Education does not end in college or graduate school. Education should be a lifelong pursuit. The most informed individuals are the most successful. The other key ingredients to success are confidence, cooperation, and a good character, which respects people and encourages them to contribute.

How do you prepare physically and mentally for competition?
Although it’s not usually emphasized, being physically fit is important to success. Most of us are not athletes, but we can make sure we exercise and eat nutritious meals. To me, mental fitness means having a good spiritual foundation and a satisfactory relationship with everyone. Mental fitness also involves honesty, compassion, diligence, persistence, encouragement of others, and kindness.

What is your favorite book about competition?
“Alexander the Great,” by Nick McCarty is one of my favorite books for two reasons. First, my father’s side of the family is Macedonian. Second, Alexander conquered much of the known world despite tremendous odds. He fought one battle in which the Persian army was three times larger, and he still won. He prevailed not because of strength, but because of his clever thinking and the loyalty and dedication of his troops. The entire Macedonian army trusted each other and followed the directions of their leader. The troops protected their leader in battles with their lives—they were a team. Despite the odds, they demonstrated mental toughness and loyalty, and they refused to be overwhelmed.

Who is your favorite competitive role model?
I prefer people who are humble, kind, competent, honest, and diligent workers—people on whom a person can depend in time of crisis. My wife, Diane, is such a person and certainly has contributed to my success. Other people whom I admire are Bill Gates and Warren Buffet, who are contributing a bulk of their wealth to charities. Of my LVC professors, Dr. Jacob Rhodes, is my favorite because of his deep concern for his students. I also admire religious leaders such as Mother Theresa (also a Macedonian, like my father’s family) who spent their entire life helping others.

Do you have a guiding philosophy about competition?
I think success should be earned through honesty, persistence, and diligent efforts. Many people who are average have become successful through persistence in their pursuit of a goal. My daughter, Andrea, has Asperger’s syndrome (a form of autism), and she earned a master’s degree from The Pennsylvania State University. I attribute her success to persistent pursuit of her goal.

Which leaders inspire you? Why?
As I stated before, I prefer people who are humble, kind, competent, honest, and diligent workers. I would include presidents Theodore Roosevelt, who created many national parks and animal refuges, and Franklin D. Roosevelt, who led the country through the Great Depression and World War II and created the social security system despite a severe physical disability. These presidents truly loved the U.S. and tried to make it better.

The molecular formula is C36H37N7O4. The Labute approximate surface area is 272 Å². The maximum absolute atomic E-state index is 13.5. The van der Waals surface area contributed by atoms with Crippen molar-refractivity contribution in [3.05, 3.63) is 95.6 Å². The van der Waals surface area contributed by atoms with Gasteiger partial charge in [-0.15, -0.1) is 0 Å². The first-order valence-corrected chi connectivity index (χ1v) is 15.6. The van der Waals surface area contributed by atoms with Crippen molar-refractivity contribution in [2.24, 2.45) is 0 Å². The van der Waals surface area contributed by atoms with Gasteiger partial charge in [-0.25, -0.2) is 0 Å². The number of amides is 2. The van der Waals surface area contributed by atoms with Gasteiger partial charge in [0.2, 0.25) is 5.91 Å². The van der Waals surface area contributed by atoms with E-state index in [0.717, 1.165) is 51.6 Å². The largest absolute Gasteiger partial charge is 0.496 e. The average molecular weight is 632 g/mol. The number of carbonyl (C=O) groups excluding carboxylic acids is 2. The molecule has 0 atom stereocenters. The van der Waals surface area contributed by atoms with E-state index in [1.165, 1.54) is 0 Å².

On the religious side, I admire Mother Theresa, who dedicated her life to helping the poor. In medicine, I admire Godfrey Hounsfield, who invented the computed tomography (CT) scanner, and Peter Mansfield, Paul Lauterbur, and Raymond Damadian, who together invented the magnetic resonance imaging (MRI) scanner, because their inventions have helped diagnose millions of people around the world. They utilized their knowledge of science to the practical benefit of society, and they have been recognized for their contributions by receiving Nobel Prizes in medicine.

What makes LVC competitive?
The main advantage of LVC is its friendly and caring atmosphere, in which professors get to know and encourage their students. It is the personal touch. The emphasis is on morals, character, and learning. It is not the impersonal and "cut-throat" competitive environment that is found at many other leading universities. I really enjoyed my time at LVC and learned my subject material well.

What advice would you give to current LVC students?
I would tell LVC students not to waste the opportunities available to them. They should treat the classroom courses as the foundation for the rest of their lives, because the skills they learn and their approach to their tasks will be important to their future. The sports, club activities, and social functions should be enjoyed and will be well remembered in the future.

Live your life in a manner so that you will be proud of what you do. Treat friends and faculty with respect, kindness, and integrity. Your friends, your approach to solving tasks, and the personal character that you develop at LVC will be some of biggest benefits from your time at LVC.